Netherby Cohors I Aelia Hispanorum M EQ 977; 213AD?
Ebchester Cohors IIII Breucorum 1101; altar; 213-22AD
High Rochester Cohors I Fida Vardullorum CR EQ M 1279; 216AD
Chesters Ala II Asturum 1466; 221-2AD
Carrawburgh Cohors I Batavorum 1544; altar; 213-22AD
Birdoswald Cohors I Aelia Dacorum 1892; altar; 212-22AD?

It will be noted that the list contains two legions and five auxiliary cohorts, but the only cavalry wing with the requisite suffix is Ala II Asturum Antoniniana who are recorded at Cilurnum (Chesters, Northumberland; vide RIB 1465) on Hadrian's Wall in 221AD. The undated tombstone of a seventy year old Decurion from the Second Wing of Asturians has been recorded at Lindum (Lincoln, Lincolnshire; vide RIB 266) and an altarstone, also undated, dedicated to the Mother Goddesses by Decurion Marcus Asiaticus of Ala II Asturum has been recorded at Bremetenacum (Ribchester, Lancashire; vide RIB 586).

This unit is known to have been stationed at the Chesters fort only a few years after the date of the inscription at Chester-le-Street, and there is no overlap in the dates; it appears possible, therefore, that the Ala Antoniniana attested at Concangis may be identified with the Second Wing of Asturians, formerly of Lincoln and Ribchester, later posted to Chesters on Hadrian's Wall.

Numerus Vigilum Concangenses

Praefectus Numeri Vigilum Concangios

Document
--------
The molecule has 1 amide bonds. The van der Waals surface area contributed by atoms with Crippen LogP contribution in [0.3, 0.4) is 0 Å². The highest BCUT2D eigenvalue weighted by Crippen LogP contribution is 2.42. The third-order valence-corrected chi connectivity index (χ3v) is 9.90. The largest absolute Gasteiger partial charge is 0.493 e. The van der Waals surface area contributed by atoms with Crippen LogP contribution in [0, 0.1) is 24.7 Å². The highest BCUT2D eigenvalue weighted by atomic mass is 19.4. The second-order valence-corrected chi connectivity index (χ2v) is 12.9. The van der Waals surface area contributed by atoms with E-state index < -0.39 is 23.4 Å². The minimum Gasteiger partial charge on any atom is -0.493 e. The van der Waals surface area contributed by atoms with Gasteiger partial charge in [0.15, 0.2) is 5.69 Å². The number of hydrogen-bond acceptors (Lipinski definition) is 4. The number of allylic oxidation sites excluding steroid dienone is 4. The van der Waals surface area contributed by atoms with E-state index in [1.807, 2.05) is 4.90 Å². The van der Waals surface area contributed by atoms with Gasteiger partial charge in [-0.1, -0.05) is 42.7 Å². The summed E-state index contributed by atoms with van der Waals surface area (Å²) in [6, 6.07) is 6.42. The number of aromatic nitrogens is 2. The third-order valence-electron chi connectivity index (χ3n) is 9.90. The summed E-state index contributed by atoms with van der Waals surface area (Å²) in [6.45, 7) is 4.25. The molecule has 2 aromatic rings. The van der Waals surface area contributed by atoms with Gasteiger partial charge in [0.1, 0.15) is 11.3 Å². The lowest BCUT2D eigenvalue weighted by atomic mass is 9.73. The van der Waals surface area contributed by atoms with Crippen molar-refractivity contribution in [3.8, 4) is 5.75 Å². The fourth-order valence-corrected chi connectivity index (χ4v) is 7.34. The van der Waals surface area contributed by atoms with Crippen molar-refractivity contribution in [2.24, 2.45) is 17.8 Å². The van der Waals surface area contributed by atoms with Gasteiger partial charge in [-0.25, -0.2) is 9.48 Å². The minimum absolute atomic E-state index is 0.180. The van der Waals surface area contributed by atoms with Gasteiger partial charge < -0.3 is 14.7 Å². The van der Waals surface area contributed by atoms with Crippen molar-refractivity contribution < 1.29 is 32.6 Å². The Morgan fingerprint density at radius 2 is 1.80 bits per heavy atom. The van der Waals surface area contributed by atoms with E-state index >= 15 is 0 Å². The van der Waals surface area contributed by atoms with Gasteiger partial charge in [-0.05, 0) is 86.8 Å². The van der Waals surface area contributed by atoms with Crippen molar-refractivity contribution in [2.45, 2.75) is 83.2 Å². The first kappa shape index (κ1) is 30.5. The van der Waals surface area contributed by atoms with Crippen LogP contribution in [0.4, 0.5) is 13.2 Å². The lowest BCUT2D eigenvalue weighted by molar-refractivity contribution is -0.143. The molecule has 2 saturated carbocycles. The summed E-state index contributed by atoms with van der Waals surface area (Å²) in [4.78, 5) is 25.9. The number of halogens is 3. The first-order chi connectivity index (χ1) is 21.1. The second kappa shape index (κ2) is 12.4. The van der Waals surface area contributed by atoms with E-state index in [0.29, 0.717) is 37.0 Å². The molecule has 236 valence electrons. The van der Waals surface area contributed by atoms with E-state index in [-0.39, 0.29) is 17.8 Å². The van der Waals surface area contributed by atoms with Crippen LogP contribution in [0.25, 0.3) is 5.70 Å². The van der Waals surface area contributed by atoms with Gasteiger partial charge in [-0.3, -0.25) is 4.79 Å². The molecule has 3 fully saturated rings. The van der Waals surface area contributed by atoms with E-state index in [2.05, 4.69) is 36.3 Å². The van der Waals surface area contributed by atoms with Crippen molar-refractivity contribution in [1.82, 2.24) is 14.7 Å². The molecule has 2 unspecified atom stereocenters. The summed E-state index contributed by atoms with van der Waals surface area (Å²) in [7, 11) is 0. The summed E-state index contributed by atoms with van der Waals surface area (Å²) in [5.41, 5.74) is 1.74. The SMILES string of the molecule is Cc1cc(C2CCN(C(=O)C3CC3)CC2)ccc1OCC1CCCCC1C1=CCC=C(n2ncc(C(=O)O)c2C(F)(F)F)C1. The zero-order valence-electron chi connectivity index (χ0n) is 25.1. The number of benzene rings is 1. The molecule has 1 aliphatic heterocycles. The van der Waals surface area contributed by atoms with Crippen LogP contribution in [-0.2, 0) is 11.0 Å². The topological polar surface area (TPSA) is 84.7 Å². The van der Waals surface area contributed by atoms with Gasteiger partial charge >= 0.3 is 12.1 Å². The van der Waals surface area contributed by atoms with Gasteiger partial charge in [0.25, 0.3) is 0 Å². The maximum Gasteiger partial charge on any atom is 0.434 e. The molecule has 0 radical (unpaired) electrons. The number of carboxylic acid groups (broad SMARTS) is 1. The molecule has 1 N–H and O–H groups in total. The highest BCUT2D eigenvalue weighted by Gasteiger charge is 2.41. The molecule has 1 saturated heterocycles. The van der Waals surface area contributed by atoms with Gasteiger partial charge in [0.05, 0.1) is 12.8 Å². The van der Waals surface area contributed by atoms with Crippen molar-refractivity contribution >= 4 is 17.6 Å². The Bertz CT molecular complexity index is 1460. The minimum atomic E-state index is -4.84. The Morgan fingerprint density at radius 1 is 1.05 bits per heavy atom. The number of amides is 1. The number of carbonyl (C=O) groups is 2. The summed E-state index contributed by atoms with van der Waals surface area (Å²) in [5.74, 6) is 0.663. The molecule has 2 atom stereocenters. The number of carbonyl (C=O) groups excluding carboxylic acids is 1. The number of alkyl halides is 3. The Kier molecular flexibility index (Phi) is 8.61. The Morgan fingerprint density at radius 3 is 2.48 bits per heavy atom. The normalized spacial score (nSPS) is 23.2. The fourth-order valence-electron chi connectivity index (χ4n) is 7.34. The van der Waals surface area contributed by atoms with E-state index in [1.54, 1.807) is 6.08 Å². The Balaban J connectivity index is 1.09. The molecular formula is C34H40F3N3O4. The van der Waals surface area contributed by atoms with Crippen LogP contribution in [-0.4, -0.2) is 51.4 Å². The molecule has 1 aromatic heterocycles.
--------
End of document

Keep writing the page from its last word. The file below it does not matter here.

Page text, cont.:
"The Prefect of the Company of Watchmen from Concangis."

(Notitia Dignitatum)

Listed under the overall command of the Duke of the Britains, the above extract undoubtedly identifies the Roman garrison of Chester-le-Street at the end of the fourth century. It is possible that this unit was later moved to VINOVIA (Binchester, Durham) where undated tiles have been found bearing the legend Numerus Concangensium.

The Gods of Roman Chester-le-Street

DEO APOLLNI TERTIVS VSLM "To the god Apollo, Tertius willingly and deservedly fulfilled his vow." RIB 1043
DEO DIGENIS BANNAI "To the god Digenis, (the people) from Banna (placed this)?" RIB 1044
DEO MARTI CONDATI VEROBNVS PRO SE ET SVIS VSLM "To the god Mars Condates, Verobnus willingly and deservedly fulfilled his vow, for himself and his family." RIB 1045
DEO VITIRI D VIH NO VS "To the god Vitiris, Decimus Vinhos, fulfilled his vow." RIB 1046
DAEABVS VITIRIBVS VITALIS VSLM "To the Goddesses of the Veterans, Vitalis willingly and deservedly fulfilled his vow." RIB 1047
DEABVS VITBVS VIAS VADRI "To the Goddesses of the Veterans, secure this traveller on his road." RIB 1048

The classical Roman gods are represented by the war god Mars and the sun god Apollo, and judging from the number of altars dedicated to patron deities concerned with the welfare of veteran soldiers (three out of a total of eight inscriptions!), it would appear that a fair proportion of the denizens of Roman Chester-le-Street were ex-military men. There is another altar to the Germanic deity Digenis recorded on Hadrian's Wall between Wallsend and Newcastle (RIB 1314).

See: Chronicle of the Roman Emperors by Chris Scarre (Thames & Hudson, London, 1995);
Chronology of the Ancient World by E.J. Bickerman (Thames & Hudson, London, 1980);
Britannia ii (1971) p.251;
A.E. 1970;
The Roman Inscriptions of Britain by R.G. Collingwood and R.P. Wright (Oxford 1965);
All English translations, including any inherent mistakes, are my own.

Roman Name

Ravenna Cosmography: Coganges

Page Citation: Kevan White (2018) "Roman Britain: CONCANGIS"